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Management & Strategy

CISOs Challenged in C-Suite: Report

Even after a year of debilitating data breaches and an increased focus on information security, chief information security officers are still trying to be taken seriously and to get a seat at the executive table, a new report has found. And in some cases, CISOs have lost ground.

Even after a year of debilitating data breaches and an increased focus on information security, chief information security officers are still trying to be taken seriously and to get a seat at the executive table, a new report has found. And in some cases, CISOs have lost ground.

CISOs are frequently fired after a data breach. In the second annual Role of the CISO report by ThreatTack Security, nearly half of CEOs and other C-level executives in the United States who participated in the survey said CISOs should be held accountable if—when—a data breach occurs. However, just 38 percent advocated letting CISOs handle purchasing purchases and heading up security strategy. This is a decline from last year, where 46 percent were comfortable giving some authority to the CISO.

CISO Challenges

Instead, senior management viewed CISOs as primarily an advisor to the IT organization and the CIO for information security strategy and security technology purchasing decisions, the report found. This perception is stronger this year, as the figure increased slightly to 21 percent this year, compared to 18 percent last year. The CEO appears to be thinking of the CISO as just another IT director.

“With growing concerns about data breaches, organizations appreciate the need for cybersecurity leadership at the highest levels but have failed to make progress in empowering CISOs with the authority they need to successfully defend their organizations,” said ThreatTrack president John Lyons.

It seems to be an unfair scenario for the CISO, as his or her job is on the line after a data breach, even if he or she had no authority to make changes or implement necessary plans.

The survey included 200 United States-based C-level executives in organizations that had either a CISO or a CSO. Job titles included CEOs, Presidents, CIOs, COOs, CFOs, General Counsels, Chief Legal Officers, and Chief Compliance Officers.

The senior executives weren’t downplaying the CISO’s role as a result of not understanding the importance of security. Nearly half of the respondents considered it a priority to ensure the Board of Directors included as least one member with a strong information security background, possibly a CISO at another organization, the report found. About a third said they already had at least one member filling that role.

Accepting IT security as an important strategic goal doesn’t translate to increased report for CISOs, though, as only 25 percent of the respondents said CISOs deserve a seat at the table with the rest of the senior leadership team. In fact, 26 percent of the CEOs and 14 percent of CIOs said the primary benefit of having a CISO was to have someone accountable for data breaches. The buck still stops on the CISO’s desk. If a breach happens, it’s the CISO’s job on the line, as has been seen with recent breaches.

Half of the respondents said CISOs provide valuable security guidance to senior leadership and 41 percent of respondents said the CISO was necessary to address critical gaps in their information security capabilities, the survey found. But someone else still controlled the purse. More than half of the respondents worked in organizations where the CISO reported to the CIO, and 41 percent in organizations where the CISO reported to the CEO.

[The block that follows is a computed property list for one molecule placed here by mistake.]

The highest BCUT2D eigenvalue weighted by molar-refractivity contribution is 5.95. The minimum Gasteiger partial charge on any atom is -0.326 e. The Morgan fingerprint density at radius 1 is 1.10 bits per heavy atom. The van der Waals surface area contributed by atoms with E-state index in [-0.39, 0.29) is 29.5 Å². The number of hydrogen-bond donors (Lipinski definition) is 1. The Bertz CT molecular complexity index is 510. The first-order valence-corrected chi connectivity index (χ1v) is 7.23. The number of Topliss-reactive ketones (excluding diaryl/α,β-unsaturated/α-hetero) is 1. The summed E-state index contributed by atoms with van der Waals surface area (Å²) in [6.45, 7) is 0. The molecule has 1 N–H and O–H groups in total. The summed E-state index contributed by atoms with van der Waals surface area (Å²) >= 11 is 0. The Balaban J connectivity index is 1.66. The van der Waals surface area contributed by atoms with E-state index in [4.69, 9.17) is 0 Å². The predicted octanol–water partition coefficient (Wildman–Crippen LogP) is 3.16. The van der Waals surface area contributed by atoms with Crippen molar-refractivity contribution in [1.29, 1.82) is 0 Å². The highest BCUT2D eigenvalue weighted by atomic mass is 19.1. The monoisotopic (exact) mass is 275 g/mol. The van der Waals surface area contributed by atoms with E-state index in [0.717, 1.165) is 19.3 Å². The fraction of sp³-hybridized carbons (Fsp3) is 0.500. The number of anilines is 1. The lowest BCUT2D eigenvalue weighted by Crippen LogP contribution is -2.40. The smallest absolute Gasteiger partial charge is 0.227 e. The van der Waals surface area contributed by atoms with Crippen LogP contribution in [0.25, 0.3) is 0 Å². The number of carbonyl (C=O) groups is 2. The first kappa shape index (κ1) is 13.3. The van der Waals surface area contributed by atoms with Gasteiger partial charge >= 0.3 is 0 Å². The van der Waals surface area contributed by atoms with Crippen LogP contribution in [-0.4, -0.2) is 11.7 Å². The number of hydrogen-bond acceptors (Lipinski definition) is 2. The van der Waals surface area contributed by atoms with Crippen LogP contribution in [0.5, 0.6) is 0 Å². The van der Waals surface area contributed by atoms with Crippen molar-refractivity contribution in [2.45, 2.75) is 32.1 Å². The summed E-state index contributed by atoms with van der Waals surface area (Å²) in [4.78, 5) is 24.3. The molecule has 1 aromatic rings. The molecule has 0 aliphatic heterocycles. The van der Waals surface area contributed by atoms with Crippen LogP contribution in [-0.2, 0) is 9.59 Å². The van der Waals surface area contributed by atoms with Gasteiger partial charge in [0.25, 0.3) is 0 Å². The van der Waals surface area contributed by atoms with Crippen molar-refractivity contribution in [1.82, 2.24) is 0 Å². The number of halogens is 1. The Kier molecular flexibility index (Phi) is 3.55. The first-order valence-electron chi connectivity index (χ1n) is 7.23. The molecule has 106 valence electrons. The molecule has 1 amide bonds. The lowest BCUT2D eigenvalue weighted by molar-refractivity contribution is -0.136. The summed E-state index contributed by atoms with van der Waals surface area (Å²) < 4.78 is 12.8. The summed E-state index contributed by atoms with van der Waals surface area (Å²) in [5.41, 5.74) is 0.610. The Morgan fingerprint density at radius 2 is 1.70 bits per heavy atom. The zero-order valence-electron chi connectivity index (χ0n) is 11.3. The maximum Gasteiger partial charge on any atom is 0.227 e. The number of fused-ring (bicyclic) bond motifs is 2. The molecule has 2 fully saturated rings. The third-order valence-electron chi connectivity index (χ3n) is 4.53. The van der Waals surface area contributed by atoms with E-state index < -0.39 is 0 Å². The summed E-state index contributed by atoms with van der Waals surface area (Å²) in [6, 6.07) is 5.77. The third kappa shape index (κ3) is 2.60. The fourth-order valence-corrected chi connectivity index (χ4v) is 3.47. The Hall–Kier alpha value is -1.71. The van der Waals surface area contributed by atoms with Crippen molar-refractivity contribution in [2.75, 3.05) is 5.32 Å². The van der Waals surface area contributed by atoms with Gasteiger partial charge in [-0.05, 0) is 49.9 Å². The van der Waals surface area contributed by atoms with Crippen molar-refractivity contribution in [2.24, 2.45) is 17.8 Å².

“If CISOs don’t have visibility into operational plans and strategy, and aren’t included in decision-making processes, how can they be held responsible for a major security issue?” Lyons said.

Senior management does not see the CISO as an equal partner because security decisions aren’t aligned with business goals. Only a quarter of the respondents said CISOs contribute greatly to improving day-to-day information security practices. Just 10 percent of the respondents gave the CISO a grade of an “A” for their performance, a significant drop from last year’s 23 percent. About 45 percent gave their CISO a “B” and 34 percent a “C.” CISOs in retail, financial services, and healthcare received the worst grades.

The job of the chief information security officer is not an easy one, and it doesn’t help if the role doesn’t come with professional respect or authority over strategy and purchases. And there is plenty of blame to go around.

The CISO may not be having a positive impact, but at least for some organizations, it’s not a negative one, either. Only 19 percent said CISO decisions negatively impacted their business. Even more telling is the perception among 20 percent of the respondents that their CISO had yet to make a decision, the report found.

It’s increasingly clear that CISOs need to understand business objectives and to align security with business goals in order to be effective. It’s not there yet. Only a quarter of executives said CISOs possess broad awareness of organizational objectives and business needs outside of information security.

The executives aren’t questioning the CISO’s leadership abilities, as 62 percent of executives in the survey said their CISO would be successful in a leadership position outside of IT security. In fact, 57 percent of CEOs and 50 percent of CIOs felt their CISO would be more effective as a non-IT security leader.

The full report is available online in PDF format.

Related: Why CISOs Need a Security Manifesto

Related: How a CISO Can Be a Change Agent Within a Company

Related: IBM CISO Study Outlines Challenges, Successes of Security Executives

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